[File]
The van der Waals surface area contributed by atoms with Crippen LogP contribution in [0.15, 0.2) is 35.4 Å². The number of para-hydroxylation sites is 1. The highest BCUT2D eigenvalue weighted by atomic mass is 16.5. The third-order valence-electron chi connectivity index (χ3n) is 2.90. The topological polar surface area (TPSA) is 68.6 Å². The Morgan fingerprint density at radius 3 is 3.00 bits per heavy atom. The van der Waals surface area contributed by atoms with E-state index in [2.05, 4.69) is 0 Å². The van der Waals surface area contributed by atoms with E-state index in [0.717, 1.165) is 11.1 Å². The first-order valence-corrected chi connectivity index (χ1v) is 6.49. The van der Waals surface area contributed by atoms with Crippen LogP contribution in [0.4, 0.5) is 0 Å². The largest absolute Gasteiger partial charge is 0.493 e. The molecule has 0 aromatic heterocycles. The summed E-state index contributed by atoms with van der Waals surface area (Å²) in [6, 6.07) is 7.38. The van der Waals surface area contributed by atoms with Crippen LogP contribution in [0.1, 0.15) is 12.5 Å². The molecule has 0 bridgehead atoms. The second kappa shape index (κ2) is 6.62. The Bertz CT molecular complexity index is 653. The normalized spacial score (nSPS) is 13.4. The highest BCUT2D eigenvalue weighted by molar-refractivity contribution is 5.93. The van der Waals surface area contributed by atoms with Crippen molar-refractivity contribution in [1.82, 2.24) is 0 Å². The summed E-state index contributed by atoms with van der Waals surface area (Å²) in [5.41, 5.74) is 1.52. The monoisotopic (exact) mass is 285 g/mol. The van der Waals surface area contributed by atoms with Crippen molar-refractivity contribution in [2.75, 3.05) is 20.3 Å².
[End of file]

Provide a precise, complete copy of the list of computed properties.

The van der Waals surface area contributed by atoms with Crippen LogP contribution in [0.15, 0.2) is 35.4 Å². The number of para-hydroxylation sites is 1. The highest BCUT2D eigenvalue weighted by atomic mass is 16.5. The third-order valence-electron chi connectivity index (χ3n) is 2.90. The topological polar surface area (TPSA) is 68.6 Å². The Morgan fingerprint density at radius 3 is 3.00 bits per heavy atom. The van der Waals surface area contributed by atoms with E-state index in [2.05, 4.69) is 0 Å². The van der Waals surface area contributed by atoms with E-state index in [0.717, 1.165) is 11.1 Å². The first-order valence-corrected chi connectivity index (χ1v) is 6.49. The van der Waals surface area contributed by atoms with Crippen LogP contribution in [0.4, 0.5) is 0 Å². The largest absolute Gasteiger partial charge is 0.493 e. The molecule has 0 aromatic heterocycles. The summed E-state index contributed by atoms with van der Waals surface area (Å²) in [6, 6.07) is 7.38. The van der Waals surface area contributed by atoms with Crippen LogP contribution in [0.1, 0.15) is 12.5 Å². The molecule has 0 bridgehead atoms. The second kappa shape index (κ2) is 6.62. The Bertz CT molecular complexity index is 653. The normalized spacial score (nSPS) is 13.4. The highest BCUT2D eigenvalue weighted by molar-refractivity contribution is 5.93. The van der Waals surface area contributed by atoms with Crippen molar-refractivity contribution in [1.82, 2.24) is 0 Å². The summed E-state index contributed by atoms with van der Waals surface area (Å²) in [5.41, 5.74) is 1.52. The monoisotopic (exact) mass is 285 g/mol. The van der Waals surface area contributed by atoms with Crippen molar-refractivity contribution in [2.75, 3.05) is 20.3 Å².